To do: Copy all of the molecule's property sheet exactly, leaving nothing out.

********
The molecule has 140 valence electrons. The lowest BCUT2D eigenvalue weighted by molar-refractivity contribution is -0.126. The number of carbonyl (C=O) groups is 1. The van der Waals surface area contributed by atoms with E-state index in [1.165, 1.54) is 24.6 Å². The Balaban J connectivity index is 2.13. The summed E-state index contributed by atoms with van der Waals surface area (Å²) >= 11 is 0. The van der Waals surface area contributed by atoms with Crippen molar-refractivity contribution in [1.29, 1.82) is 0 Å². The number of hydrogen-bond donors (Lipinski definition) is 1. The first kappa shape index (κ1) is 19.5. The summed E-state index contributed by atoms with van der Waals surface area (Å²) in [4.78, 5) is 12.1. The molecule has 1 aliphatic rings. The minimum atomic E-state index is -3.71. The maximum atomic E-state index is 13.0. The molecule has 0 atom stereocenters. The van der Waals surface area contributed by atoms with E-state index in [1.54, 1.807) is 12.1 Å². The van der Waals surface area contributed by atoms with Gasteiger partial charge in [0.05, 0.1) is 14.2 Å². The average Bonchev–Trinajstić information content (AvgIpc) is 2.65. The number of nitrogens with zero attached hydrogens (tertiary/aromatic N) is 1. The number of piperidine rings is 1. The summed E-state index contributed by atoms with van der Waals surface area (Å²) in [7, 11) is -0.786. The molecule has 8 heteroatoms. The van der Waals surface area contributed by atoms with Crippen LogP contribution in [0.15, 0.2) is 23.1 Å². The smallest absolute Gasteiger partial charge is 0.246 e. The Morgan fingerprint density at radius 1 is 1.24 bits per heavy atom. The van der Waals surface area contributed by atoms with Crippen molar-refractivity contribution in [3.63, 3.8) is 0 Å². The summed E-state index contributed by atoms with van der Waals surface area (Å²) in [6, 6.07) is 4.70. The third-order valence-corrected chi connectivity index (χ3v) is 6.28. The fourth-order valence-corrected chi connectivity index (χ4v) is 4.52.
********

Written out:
The molecule has 140 valence electrons. The lowest BCUT2D eigenvalue weighted by molar-refractivity contribution is -0.126. The number of carbonyl (C=O) groups is 1. The van der Waals surface area contributed by atoms with E-state index in [1.165, 1.54) is 24.6 Å². The Balaban J connectivity index is 2.13. The summed E-state index contributed by atoms with van der Waals surface area (Å²) >= 11 is 0. The van der Waals surface area contributed by atoms with Crippen molar-refractivity contribution in [1.29, 1.82) is 0 Å². The number of hydrogen-bond donors (Lipinski definition) is 1. The first kappa shape index (κ1) is 19.5. The summed E-state index contributed by atoms with van der Waals surface area (Å²) in [4.78, 5) is 12.1. The molecule has 1 aliphatic rings. The minimum atomic E-state index is -3.71. The maximum atomic E-state index is 13.0. The molecule has 0 atom stereocenters. The van der Waals surface area contributed by atoms with E-state index in [1.54, 1.807) is 12.1 Å². The van der Waals surface area contributed by atoms with Gasteiger partial charge in [0.05, 0.1) is 14.2 Å². The average Bonchev–Trinajstić information content (AvgIpc) is 2.65. The number of nitrogens with zero attached hydrogens (tertiary/aromatic N) is 1. The number of piperidine rings is 1. The summed E-state index contributed by atoms with van der Waals surface area (Å²) in [7, 11) is -0.786. The molecule has 8 heteroatoms. The van der Waals surface area contributed by atoms with Crippen LogP contribution in [0.15, 0.2) is 23.1 Å². The smallest absolute Gasteiger partial charge is 0.246 e. The Morgan fingerprint density at radius 1 is 1.24 bits per heavy atom. The van der Waals surface area contributed by atoms with Crippen molar-refractivity contribution in [3.63, 3.8) is 0 Å². The summed E-state index contributed by atoms with van der Waals surface area (Å²) in [6, 6.07) is 4.70. The third-order valence-corrected chi connectivity index (χ3v) is 6.28. The fourth-order valence-corrected chi connectivity index (χ4v) is 4.52.